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05PARIS1307 2005-03-01 17:42:00 UNCLASSIFIED//FOR OFFICIAL USE ONLY Embassy Paris
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1. (U) Per reftel, post has reviewed intellectual property
rights protection in France, focusing most recently on piracy
of optical media, GOF efforts to prevent unauthorized
procurement and/or use of software, and compliance with TRIPS
obligations. Post provided reftel points and industry
comments to the Finance Ministry's Directorate of the
Treasury and Economic Policy and has solicited comment.

2. (U) Combating piracy and intellectual property theft has
become an important priority for the French government in

2004. In their 2005 Special 301 submissions, neither the
International Intellectual Property Alliance nor the
International Anticounterfeiting Coalition identifies France
among countries where IPR problems merit USG action. However,
comments were received from the Pharmaceutical Manufacturers
association of America (PHRMA) as well as BIO, the
Biotechnologies Industry Organization.

3. (U) In June 2004, the French government launched a major
initiative to fight piracy and counterfeiting, reported
previously. The initiative, which has been well coordinated
with industry, focuses on improved domestic customs
enforcement and increased international cooperation, within
the EU and with third countries. The plan, unveiled by
then-Finance Minister Nicolas Sarkozy (and dubbed the
"Sarkozy" plan), involves a major public awareness campaign
as well. Key industry associations have lined up publicly
with the government and offered advice and support.

4. (U) Piracy and Counterfeiting: Stepped-up customs training
and enforcement at airports and borders have resulted in both
higher seizures of counterfeit goods, and resulted in a
higher profile for the government in fighting this issue.
The French government has made highly visible efforts on
France's land border with Italy, near the Italian coast town
of Ventimiglia, which the GOF claims is a distribution center
for pirate goods imported from China. The GOF has pressed
this issue with Italian counterparts in bilateral meetings.
Officials at Charles de Gaulle airport have also seen higher
cargo seizures in 2004 including pirate pharmaceuticals as
well as apparel, media and jewelry.

5. (U) Fighting increased Internet piracy has been
industry's main focus in 2004, though success has been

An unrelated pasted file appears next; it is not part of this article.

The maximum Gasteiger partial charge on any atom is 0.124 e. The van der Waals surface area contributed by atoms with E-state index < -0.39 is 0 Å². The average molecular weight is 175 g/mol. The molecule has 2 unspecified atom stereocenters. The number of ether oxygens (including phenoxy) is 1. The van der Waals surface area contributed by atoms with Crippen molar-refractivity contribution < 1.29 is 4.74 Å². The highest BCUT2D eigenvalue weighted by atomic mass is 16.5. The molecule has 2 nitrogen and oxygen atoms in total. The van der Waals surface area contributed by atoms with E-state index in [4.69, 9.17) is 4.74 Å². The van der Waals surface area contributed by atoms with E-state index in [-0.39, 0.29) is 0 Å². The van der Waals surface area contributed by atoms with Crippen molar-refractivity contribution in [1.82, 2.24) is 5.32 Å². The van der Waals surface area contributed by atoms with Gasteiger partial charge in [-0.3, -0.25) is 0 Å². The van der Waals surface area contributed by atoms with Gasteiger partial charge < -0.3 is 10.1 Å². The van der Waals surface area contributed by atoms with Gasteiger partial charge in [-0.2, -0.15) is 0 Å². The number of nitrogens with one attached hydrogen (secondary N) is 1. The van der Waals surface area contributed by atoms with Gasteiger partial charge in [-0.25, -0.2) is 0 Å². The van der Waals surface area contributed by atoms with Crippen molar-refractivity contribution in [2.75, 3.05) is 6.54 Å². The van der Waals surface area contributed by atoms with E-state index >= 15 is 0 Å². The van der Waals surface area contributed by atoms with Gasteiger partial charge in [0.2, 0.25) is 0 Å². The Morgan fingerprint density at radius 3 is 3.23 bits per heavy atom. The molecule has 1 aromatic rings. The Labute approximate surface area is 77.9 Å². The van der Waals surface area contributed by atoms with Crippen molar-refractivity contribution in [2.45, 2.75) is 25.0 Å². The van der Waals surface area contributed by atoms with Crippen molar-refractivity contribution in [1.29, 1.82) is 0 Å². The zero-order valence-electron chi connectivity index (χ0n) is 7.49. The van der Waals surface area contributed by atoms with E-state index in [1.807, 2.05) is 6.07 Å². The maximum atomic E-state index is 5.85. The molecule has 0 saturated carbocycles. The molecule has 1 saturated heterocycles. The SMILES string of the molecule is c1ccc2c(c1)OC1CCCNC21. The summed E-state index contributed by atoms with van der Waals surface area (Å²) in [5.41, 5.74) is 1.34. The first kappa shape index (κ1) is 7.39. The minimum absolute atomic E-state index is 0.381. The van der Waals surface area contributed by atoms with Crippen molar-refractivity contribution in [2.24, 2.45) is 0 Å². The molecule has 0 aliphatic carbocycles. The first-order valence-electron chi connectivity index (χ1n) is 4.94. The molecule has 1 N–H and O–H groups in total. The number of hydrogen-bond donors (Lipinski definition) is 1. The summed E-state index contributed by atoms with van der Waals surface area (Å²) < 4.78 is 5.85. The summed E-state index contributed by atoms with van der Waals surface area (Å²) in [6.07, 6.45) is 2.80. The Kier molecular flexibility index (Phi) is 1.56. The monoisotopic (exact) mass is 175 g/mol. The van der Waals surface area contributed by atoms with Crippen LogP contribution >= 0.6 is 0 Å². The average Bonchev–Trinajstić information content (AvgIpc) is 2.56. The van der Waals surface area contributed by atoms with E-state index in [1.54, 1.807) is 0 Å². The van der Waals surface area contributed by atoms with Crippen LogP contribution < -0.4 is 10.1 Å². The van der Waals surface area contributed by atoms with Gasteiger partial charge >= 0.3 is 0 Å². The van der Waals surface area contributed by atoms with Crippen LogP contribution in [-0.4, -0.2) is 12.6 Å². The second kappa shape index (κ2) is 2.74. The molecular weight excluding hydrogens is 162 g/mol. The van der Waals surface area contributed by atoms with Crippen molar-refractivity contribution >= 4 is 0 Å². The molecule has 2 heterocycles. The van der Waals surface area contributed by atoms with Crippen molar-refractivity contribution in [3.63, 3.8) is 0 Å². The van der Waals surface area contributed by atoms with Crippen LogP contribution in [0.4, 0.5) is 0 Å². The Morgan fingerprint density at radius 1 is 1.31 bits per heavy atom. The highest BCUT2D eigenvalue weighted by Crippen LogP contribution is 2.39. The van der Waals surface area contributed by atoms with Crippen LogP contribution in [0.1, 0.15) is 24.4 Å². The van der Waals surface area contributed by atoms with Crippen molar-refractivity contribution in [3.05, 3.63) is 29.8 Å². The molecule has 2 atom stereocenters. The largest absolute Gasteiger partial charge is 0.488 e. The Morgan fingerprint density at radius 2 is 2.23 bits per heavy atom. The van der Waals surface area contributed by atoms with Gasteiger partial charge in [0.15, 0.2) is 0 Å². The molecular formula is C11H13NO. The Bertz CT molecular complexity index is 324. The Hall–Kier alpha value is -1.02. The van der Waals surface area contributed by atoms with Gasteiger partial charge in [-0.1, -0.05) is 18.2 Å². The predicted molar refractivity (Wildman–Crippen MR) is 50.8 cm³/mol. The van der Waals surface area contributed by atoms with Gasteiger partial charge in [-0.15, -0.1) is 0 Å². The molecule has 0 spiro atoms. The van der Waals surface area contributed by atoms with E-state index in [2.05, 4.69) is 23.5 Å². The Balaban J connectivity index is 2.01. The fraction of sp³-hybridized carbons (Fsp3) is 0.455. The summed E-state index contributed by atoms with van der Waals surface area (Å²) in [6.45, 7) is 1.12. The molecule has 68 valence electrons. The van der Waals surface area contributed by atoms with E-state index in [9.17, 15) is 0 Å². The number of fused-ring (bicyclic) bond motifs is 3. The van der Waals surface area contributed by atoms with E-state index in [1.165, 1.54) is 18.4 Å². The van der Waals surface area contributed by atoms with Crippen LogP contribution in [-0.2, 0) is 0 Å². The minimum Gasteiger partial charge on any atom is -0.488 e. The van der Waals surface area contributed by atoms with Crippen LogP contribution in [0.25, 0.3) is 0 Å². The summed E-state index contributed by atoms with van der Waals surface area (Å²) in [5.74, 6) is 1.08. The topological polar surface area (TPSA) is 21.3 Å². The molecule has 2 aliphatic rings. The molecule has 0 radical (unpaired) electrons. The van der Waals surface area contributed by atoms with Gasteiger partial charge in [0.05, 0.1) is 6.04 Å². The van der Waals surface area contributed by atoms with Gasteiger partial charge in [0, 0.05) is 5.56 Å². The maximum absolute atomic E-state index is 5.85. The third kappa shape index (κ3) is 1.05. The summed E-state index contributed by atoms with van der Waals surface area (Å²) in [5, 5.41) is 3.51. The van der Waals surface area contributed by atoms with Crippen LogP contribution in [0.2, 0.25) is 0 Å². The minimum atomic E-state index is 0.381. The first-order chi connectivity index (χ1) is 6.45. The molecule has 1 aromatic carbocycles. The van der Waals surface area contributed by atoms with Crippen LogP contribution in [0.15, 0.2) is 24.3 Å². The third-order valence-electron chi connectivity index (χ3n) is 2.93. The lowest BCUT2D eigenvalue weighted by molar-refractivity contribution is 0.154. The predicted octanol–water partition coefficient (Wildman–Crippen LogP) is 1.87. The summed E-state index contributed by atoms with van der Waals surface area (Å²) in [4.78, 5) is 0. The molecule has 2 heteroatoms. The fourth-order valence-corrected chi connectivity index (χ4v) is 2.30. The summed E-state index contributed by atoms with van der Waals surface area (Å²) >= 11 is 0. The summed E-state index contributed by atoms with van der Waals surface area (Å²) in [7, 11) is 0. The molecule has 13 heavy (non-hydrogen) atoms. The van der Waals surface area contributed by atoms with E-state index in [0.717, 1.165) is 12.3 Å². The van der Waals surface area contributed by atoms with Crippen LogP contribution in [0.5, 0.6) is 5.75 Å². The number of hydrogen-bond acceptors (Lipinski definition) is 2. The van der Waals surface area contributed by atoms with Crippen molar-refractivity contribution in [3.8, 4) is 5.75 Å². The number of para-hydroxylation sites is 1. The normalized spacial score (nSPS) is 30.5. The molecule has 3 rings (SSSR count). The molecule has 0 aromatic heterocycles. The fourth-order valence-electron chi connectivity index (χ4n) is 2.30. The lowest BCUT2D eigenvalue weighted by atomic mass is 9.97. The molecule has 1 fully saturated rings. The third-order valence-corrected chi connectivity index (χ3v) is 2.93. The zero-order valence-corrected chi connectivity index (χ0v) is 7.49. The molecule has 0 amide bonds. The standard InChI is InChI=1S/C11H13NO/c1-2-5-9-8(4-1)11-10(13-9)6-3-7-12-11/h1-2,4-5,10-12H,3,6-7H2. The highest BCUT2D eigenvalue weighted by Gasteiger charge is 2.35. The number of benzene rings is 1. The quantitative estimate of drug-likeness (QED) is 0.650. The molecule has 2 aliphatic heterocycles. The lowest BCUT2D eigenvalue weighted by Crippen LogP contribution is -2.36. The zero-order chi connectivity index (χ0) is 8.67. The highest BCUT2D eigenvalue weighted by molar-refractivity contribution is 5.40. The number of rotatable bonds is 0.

difficult to assess. The GOF is establishing an
"observatory" to assess benchmarks and statistical progress
this year. Nevertheless, piracy continues to expand at
alarming rates, as a result of increased broadband
penetration and the growing popularity of peer-to-peer file
sharing. In 2004, the industry association ALPA (Association
de Lutte Contre la Piratie Audiovisuelle -- Association for
Combat Against Audiovisual Piracy) reported increased police
actions against operators of Internet sites, creators of
Internet portals enabling illegal downloads and other types
of piracy involving movie file-sharing. The industry works
closely with the U.S. Motion Picture Association. This
year's efforts have been helped by a closer working
relationship with Internet Service Providers (ISPs).

6. (SBU) GOF Commitment: After unsuccessfully raising the IPR
issue at the G-8 Sea Island summit in early 2004, the French
government launched a national plan against piracy and
counterfeiting in June of that year. The effort and
publicity given to the French government's initiative in 2004
and 2005 demonstrates the government's commitment to trying
to resolve or stem the damages resulting from these problems.
The GOF and their multipliers have waged a professional
public campaign, citing revenue (and tax) loss, public safety
concerns, respect of cultural heritage, and rule of law as
key elements, with school age and college age segments
targeted. Within the European Union, GOF officials say they
believe France provides leadership on this issue. GOF
officials note that neighbors, such as Italy are not as
forward-leaning on antipiracy issues.

7. (U) While France's traditional luxury good companies such
as the LVMH (Louis Vuitton Moet-Hennessey) Group have been
the most visibly affected by piracy, French officials point
to other sectors as well, including pharmaceuticals and
automobile parts. French officials are equally concerned
about counterfeiting of French trademarked products such as
apparel, alcoholic beverages, cosmetics, jewelry, perfume,
shampoo, sunglasses, purses, toiletries and watches. The
French have expressed an interest in cooperating with other
countries regarding piracy in third countries, such as China
and Thailand.

8. (U) EU Biotechnology Directive: the Special 301 submission
of the Biotechnology Industry Organization (BIO) addressed to
USTR expresses concern about France and eight other EU member
states which have not yet transposed the Biotechnology
Directive (98//44/EC) into national law. Transposition of
this directive was stopped in 2001 when parliamentary debate
broke down over Articles 5 and 6, involving ethical aspects
of human cloning. The Government has begun consideration of
a revision of the 1994 bioethics law forbidding human
cloning. Government officials expect the Parliament to
address the transposition of the directive in late 2005.